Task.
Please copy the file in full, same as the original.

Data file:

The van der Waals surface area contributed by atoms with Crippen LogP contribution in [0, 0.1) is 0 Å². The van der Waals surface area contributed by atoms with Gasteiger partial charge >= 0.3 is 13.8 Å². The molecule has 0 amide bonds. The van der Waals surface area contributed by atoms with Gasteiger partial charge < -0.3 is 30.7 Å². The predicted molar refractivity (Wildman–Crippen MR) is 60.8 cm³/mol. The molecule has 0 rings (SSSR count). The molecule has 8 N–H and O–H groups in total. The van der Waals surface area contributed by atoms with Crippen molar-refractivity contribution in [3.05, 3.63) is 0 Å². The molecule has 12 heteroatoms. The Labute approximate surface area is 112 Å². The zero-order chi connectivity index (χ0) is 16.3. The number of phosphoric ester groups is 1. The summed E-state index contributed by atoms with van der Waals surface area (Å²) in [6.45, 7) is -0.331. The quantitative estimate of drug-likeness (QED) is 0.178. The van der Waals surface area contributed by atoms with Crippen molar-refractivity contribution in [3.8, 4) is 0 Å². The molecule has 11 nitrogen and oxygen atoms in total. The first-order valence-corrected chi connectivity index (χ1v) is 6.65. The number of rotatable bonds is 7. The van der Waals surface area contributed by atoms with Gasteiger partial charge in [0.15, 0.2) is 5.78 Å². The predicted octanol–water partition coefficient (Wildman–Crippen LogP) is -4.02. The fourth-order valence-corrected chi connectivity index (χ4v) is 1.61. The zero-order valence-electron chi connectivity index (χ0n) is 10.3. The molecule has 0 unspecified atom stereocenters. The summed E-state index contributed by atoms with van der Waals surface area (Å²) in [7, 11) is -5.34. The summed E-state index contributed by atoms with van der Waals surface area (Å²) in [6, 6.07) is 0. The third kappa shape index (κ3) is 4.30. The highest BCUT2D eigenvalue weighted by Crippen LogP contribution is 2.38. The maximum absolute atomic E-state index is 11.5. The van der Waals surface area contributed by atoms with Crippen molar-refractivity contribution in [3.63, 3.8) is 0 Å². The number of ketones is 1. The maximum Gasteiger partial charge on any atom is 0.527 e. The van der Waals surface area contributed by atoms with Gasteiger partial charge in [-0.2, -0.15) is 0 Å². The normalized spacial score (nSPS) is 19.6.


The van der Waals surface area contributed by atoms with Crippen LogP contribution in [0, 0.1) is 0 Å². The van der Waals surface area contributed by atoms with Gasteiger partial charge >= 0.3 is 13.8 Å². The molecule has 0 amide bonds. The van der Waals surface area contributed by atoms with Gasteiger partial charge < -0.3 is 30.7 Å². The predicted molar refractivity (Wildman–Crippen MR) is 60.8 cm³/mol. The molecule has 0 rings (SSSR count). The molecule has 8 N–H and O–H groups in total. The van der Waals surface area contributed by atoms with Crippen molar-refractivity contribution in [3.05, 3.63) is 0 Å². The molecule has 12 heteroatoms. The Labute approximate surface area is 112 Å². The zero-order chi connectivity index (χ0) is 16.3. The number of phosphoric ester groups is 1. The summed E-state index contributed by atoms with van der Waals surface area (Å²) in [6.45, 7) is -0.331. The quantitative estimate of drug-likeness (QED) is 0.178. The van der Waals surface area contributed by atoms with Crippen molar-refractivity contribution in [3.8, 4) is 0 Å². The molecule has 11 nitrogen and oxygen atoms in total. The first-order valence-corrected chi connectivity index (χ1v) is 6.65. The number of rotatable bonds is 7. The van der Waals surface area contributed by atoms with Gasteiger partial charge in [0.15, 0.2) is 5.78 Å². The predicted octanol–water partition coefficient (Wildman–Crippen LogP) is -4.02. The fourth-order valence-corrected chi connectivity index (χ4v) is 1.61. The zero-order valence-electron chi connectivity index (χ0n) is 10.3. The molecule has 0 unspecified atom stereocenters. The summed E-state index contributed by atoms with van der Waals surface area (Å²) in [7, 11) is -5.34. The summed E-state index contributed by atoms with van der Waals surface area (Å²) in [6, 6.07) is 0. The third kappa shape index (κ3) is 4.30. The highest BCUT2D eigenvalue weighted by Crippen LogP contribution is 2.38. The maximum absolute atomic E-state index is 11.5. The van der Waals surface area contributed by atoms with Crippen molar-refractivity contribution in [3.63, 3.8) is 0 Å². The number of ketones is 1. The maximum Gasteiger partial charge on any atom is 0.527 e. The van der Waals surface area contributed by atoms with Gasteiger partial charge in [-0.2, -0.15) is 0 Å². The normalized spacial score (nSPS) is 19.6.